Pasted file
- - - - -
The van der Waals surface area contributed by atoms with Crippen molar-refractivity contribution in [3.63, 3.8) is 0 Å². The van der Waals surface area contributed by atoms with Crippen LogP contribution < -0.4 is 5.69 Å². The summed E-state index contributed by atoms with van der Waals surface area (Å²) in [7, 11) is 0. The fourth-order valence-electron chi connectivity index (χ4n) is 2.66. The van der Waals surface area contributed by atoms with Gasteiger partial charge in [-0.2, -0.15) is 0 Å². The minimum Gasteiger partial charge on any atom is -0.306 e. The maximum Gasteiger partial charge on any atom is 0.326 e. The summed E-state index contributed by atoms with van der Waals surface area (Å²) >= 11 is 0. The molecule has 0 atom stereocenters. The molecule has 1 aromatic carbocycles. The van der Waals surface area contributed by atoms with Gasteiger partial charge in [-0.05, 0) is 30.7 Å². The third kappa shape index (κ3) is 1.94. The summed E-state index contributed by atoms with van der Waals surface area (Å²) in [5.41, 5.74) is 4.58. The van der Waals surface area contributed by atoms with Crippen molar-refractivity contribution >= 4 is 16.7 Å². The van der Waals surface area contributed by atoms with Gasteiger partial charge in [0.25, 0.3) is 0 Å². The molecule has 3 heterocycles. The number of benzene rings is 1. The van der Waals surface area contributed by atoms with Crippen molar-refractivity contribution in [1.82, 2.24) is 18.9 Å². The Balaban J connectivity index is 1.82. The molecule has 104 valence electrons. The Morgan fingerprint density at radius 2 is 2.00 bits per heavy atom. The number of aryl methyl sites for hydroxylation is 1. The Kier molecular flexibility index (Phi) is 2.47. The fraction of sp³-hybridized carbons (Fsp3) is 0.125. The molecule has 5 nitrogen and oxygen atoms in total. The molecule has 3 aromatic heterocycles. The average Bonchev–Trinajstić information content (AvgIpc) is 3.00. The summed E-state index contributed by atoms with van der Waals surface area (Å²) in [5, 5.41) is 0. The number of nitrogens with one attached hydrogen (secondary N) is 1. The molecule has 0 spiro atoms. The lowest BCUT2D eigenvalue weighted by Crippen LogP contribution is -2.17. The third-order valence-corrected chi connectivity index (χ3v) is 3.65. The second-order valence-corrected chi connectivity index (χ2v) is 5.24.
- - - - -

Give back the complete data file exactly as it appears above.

The van der Waals surface area contributed by atoms with Crippen molar-refractivity contribution in [3.63, 3.8) is 0 Å². The van der Waals surface area contributed by atoms with Crippen LogP contribution < -0.4 is 5.69 Å². The summed E-state index contributed by atoms with van der Waals surface area (Å²) in [7, 11) is 0. The fourth-order valence-electron chi connectivity index (χ4n) is 2.66. The van der Waals surface area contributed by atoms with Gasteiger partial charge in [-0.2, -0.15) is 0 Å². The minimum Gasteiger partial charge on any atom is -0.306 e. The maximum Gasteiger partial charge on any atom is 0.326 e. The summed E-state index contributed by atoms with van der Waals surface area (Å²) >= 11 is 0. The molecule has 0 atom stereocenters. The molecule has 1 aromatic carbocycles. The van der Waals surface area contributed by atoms with Gasteiger partial charge in [-0.05, 0) is 30.7 Å². The third kappa shape index (κ3) is 1.94. The summed E-state index contributed by atoms with van der Waals surface area (Å²) in [5.41, 5.74) is 4.58. The van der Waals surface area contributed by atoms with Crippen molar-refractivity contribution >= 4 is 16.7 Å². The van der Waals surface area contributed by atoms with Gasteiger partial charge in [0.25, 0.3) is 0 Å². The molecule has 3 heterocycles. The number of benzene rings is 1. The van der Waals surface area contributed by atoms with Crippen molar-refractivity contribution in [1.82, 2.24) is 18.9 Å². The Balaban J connectivity index is 1.82. The molecule has 104 valence electrons. The Morgan fingerprint density at radius 2 is 2.00 bits per heavy atom. The number of aryl methyl sites for hydroxylation is 1. The Kier molecular flexibility index (Phi) is 2.47. The fraction of sp³-hybridized carbons (Fsp3) is 0.125. The molecule has 5 nitrogen and oxygen atoms in total. The molecule has 3 aromatic heterocycles. The average Bonchev–Trinajstić information content (AvgIpc) is 3.00. The summed E-state index contributed by atoms with van der Waals surface area (Å²) in [5, 5.41) is 0. The number of nitrogens with one attached hydrogen (secondary N) is 1. The molecule has 0 spiro atoms. The lowest BCUT2D eigenvalue weighted by Crippen LogP contribution is -2.17. The third-order valence-corrected chi connectivity index (χ3v) is 3.65. The second-order valence-corrected chi connectivity index (χ2v) is 5.24.